The Tipping Point for Client Services
When is the best time to invest in a client services team? In the agency realm, is there a ‘tipping point’ to look out for? Or an equation to foresee the value client services will generate? And once you’ve decided to move forward, how is a new team formulated from both a skill and cultural standpoint?
There’s no simple answer to any of those questions, however, various opinions were flowing and sparking a lively discussion around the topic at the most recent BIMA breakfast briefing hosted by our North West arm in Manchester at e3creative. The room of 15 attendees across various professional remits from Creative, Managing and Account Directors to Marketing, Project Planning, Business Development and Recruitment, all agreed client services are directly linked to an agency’s production capabilities in two capacities:
The impact of not having a dedicated client service team often transfers duties onto heads of departments or those outputting work for the account, which distracts craftsmen from their core responsibilities and has the potential to offset timelines.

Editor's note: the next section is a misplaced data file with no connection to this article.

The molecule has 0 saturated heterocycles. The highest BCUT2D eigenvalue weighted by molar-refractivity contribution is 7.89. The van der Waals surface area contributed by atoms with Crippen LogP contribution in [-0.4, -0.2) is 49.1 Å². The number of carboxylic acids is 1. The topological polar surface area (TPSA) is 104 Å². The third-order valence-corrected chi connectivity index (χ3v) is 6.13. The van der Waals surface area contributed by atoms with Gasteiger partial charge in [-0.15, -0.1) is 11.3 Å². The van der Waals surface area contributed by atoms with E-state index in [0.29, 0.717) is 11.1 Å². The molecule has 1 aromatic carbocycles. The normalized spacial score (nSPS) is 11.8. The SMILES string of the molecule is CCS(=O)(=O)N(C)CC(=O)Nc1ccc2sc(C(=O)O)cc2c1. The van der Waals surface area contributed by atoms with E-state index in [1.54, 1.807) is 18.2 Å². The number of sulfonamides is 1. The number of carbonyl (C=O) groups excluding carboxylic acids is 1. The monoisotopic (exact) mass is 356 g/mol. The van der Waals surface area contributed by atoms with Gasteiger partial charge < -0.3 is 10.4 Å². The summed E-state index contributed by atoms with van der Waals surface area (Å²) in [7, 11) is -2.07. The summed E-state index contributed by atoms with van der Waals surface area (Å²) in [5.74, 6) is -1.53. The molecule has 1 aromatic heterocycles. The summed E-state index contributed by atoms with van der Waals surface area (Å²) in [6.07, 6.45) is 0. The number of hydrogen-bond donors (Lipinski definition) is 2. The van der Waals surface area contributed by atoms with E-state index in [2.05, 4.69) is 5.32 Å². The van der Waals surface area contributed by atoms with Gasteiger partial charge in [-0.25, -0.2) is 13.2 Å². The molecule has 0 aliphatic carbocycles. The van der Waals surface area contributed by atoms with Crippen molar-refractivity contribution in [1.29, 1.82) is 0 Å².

The first point prompts the concern around who is best placed to report updates back-and-forth to the client. If communication is not a creative’s forte, smaller concerns often escalate and soak up the time of upper management and hamper relationships.
The talk was led by Katy White, Digital Account Director at e3creative, based on her experience of leading client service teams of various sizes over the last decade. With e3creative facing a significant growth period she asked Jake Welsh, e3creative Managing Director, what prompted his decision to prevail client services and he provided a straightforward response: “when we were willing to accept less profit in place of customer experience.”
Katy is in the process of restructuring the integrated agency’s client service offering with a clear divide between the roles of project management and client services. The room echoes that’s step in the right direction with a string of comments along these lines:
“ Sometimes it’s better to have two heads sitting together [project manager and client services] working intermittently liaising with clients playing ‘bad cop and good cop’ with accounts rather than switching responsibilities and wearing two hats.”
“ When it comes to project management, we just want to focus on the task at hand and delivery quality on time. We don’t want to business develop and grow the account or chase invoices. That can be detrimental to our working relationship and, in turn, affect the agreed project scope.”
Further discussion surrounded how to best develop a client service team from both a cultural and skill standpoint and whether psychometric tests are necessary for recruitment. All and all, those in attendance concurred a multidisciplinary team of ‘t-shaped’ or ‘e-shaped’ professionals are always best placed for client-facing roles.
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